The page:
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After being briefly hospitalized in Illinois last week, 57-year-old Grammy and Oscar-winning singer songwriter legend, Prince, was found dead at his Paisley Park compound in Minneapolis.

“It is with profound sadness that I am confirming that the legendary, iconic performer, Prince Rogers Nelson, has died at his Paisley Park residence this morning at the age of 57,” the artists U.K. publicist Anna Meacham confirmed in a statement. “There are no further details as to the cause of death at this time.” Police have since announced that they will be investigating.

The loss is tragic, leaving behind a human legacy not many could ever live up to. On top of his many musical achievements, however, Prince was an icon who inspired belonging and understanding ahead of his time in sexual ambiguity and gender fluidity.

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Prince Rogers Nelson was born a Prince, literally – his father gave him the ever-so regal, yet ever-so appropriate name when he was born, telling A Current Affair in 1991, “I named my son Prince because I wanted him to do everything I wanted to do.” He did just that.

In the artist’s 35-plus year long career, he released 39 solo studio albums, won seven Grammys and an Oscar, earned 30 different nominations and was declared one the of the greatest musical talents of his generation. His most notable album, Purple Rain (1984), blew the music world’s mind with hit singles When Doves Cry, Lets Go Crazy, and Purple Rain – there were over 13 million copies sold in the United States. His music was undeniably sexually-driven and gender-fluid, sparking huge controversy and respect in his industry and worldwide, at a time when both topics were still taboo. Insanely talented, his voice was renowned for its varying octaves until the day he died. According to the liner notes on his debut album, For You (1978), Prince produced, arranged, composed and played all 27 instruments on the recording. As Justin Timberlake coined him, “a once in forever artist.”

Beyond his unbelievable talent for a genre of music he refused to categorize, “The Purple One” was flamboyant in his style and performance, and if not most importantly, completely beloved for his recognition of gender fluidity and toe curling sexuality in his music. When it came to his brazen pansexuality, he was a fashion peacock. In an era of ‘70s sexual declaration and enjoyment, Prince remained an enigma. Although his dress and music were dripping with sexual innuendo, his own sexual status has forever remained a mystery. Ultimately, with his personal refusal to define his sexuality way ahead of its time, he encouraged and inspired the world to live without labels, too.

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Throughout his life, Prince would openly exonerate the fluidity of gender through both his lyrics and behavior, inviting many to assume. He would tell interviewers that he was straight, or sometimes he would ask them why it mattered – it remained unknown until his death. The point he made in this sexual ambiguity, however, was simple: it really didn’t matter. Prince, as an artist and a person, was more than his defined sexuality, and this is a lesson he has left with the world, a true role model.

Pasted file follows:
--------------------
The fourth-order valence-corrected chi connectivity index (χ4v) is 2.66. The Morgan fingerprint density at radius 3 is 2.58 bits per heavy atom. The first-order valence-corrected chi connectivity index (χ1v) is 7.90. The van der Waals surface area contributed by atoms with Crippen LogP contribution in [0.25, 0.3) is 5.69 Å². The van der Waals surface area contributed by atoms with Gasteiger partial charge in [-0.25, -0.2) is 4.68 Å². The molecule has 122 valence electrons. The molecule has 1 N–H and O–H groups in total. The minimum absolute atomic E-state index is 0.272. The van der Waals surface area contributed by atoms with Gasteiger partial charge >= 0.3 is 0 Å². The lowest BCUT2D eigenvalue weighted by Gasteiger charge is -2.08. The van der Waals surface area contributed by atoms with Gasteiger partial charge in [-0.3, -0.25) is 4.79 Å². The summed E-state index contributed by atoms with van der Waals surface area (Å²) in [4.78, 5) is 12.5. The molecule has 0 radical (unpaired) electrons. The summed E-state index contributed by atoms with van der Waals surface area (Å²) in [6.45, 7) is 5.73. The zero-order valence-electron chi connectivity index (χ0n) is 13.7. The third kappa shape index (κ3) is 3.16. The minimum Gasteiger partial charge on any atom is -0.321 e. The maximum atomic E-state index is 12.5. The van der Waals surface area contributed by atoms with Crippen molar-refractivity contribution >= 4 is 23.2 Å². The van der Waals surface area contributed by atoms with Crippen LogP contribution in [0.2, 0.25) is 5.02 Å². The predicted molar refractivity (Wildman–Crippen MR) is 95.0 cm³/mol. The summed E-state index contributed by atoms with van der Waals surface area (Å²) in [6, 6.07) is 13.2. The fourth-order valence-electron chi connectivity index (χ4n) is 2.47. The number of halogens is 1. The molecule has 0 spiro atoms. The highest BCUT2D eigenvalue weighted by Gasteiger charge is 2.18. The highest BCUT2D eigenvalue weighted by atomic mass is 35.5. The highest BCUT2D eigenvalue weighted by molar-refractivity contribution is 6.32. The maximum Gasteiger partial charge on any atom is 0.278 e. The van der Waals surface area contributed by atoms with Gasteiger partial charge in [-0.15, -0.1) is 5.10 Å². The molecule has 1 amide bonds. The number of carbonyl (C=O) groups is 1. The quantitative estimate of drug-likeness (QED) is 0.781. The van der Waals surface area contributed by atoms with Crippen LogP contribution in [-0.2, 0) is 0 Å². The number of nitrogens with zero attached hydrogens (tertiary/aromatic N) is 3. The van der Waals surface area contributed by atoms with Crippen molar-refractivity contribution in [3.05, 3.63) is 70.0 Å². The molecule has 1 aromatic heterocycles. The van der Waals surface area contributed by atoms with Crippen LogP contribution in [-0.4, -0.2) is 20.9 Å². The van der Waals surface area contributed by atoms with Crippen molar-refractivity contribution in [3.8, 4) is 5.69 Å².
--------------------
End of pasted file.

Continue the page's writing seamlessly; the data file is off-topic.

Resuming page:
In the wake of his death, artist Frank Ocean has released a touching statement discussing how Prince helped him to come to terms with his own sexuality: “He was a straight black man who played his first televised set in bikini bottoms and knee high heeled boots, epic,” he wrote on his Tumblr. “He made me feel more comfortable with how I identify sexually simply by his display of freedom from and irreverence for obviously archaic ideas like gender conformity.” 

According to Ocean, The Purple Prince was “a vanguard and genius by every metric I know of, who affected many in a way that will outrun oblivion for a long while. I’m proud to be a Prince fan(stan) for life.” So are we all.

The boundary-breaking music Prince created saw him go to extreme lengths to protect his intellectual property, an example being his change of name to the un-pronounced ‘Love Symbol’ when he fell out with Warner Bros. Entertainment over distribution. The ‘Love Symbol’ was yet another representation of his gender-fluidity. His choice to include elements of both Mars and Venus (male or female) design features in his symbol note the role he played and believed in on behalf of the gender-neutral community. Today, similar signs are used to represent the transgender community. “I’m not a woman. I’m not a man. I’m something that you’ll never understand,” a lyric on Prince’s 1984 song I Would Die 4 U.

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As he grew older, however, his vision clouded. By the 2000s he had changed his name back to Prince, and had become a Jehovah’s Witness. In an interview with The New Yorker in 2008, when asked for his thoughts on gay marriage and abortion he “tapped his Bible” and said, “God came to Earth and saw people sticking it wherever and doing it with whatever, and he just cleared it all out. He was, like, ‘Enough.’” At the end of the day, this was only a speed-bump in his advocacy for sexual expression. Prince’s sexual ambiguity and gender fluidity made way for future artists to unapologetically explore and express their sexuality in all forms.

“He liberated people’s minds and cared about people and his community,” his friend former Fox 9 reporter and anchor Robyne Robinson said on Thursday. “Yes, he was misunderstood and he screwed up sometimes and made people mad. But you can never doubt that what he brought to people’s lives was unmatched.”

“There will never be another Prince. Never. We should all celebrate the fact that we got to witness him while he was here.”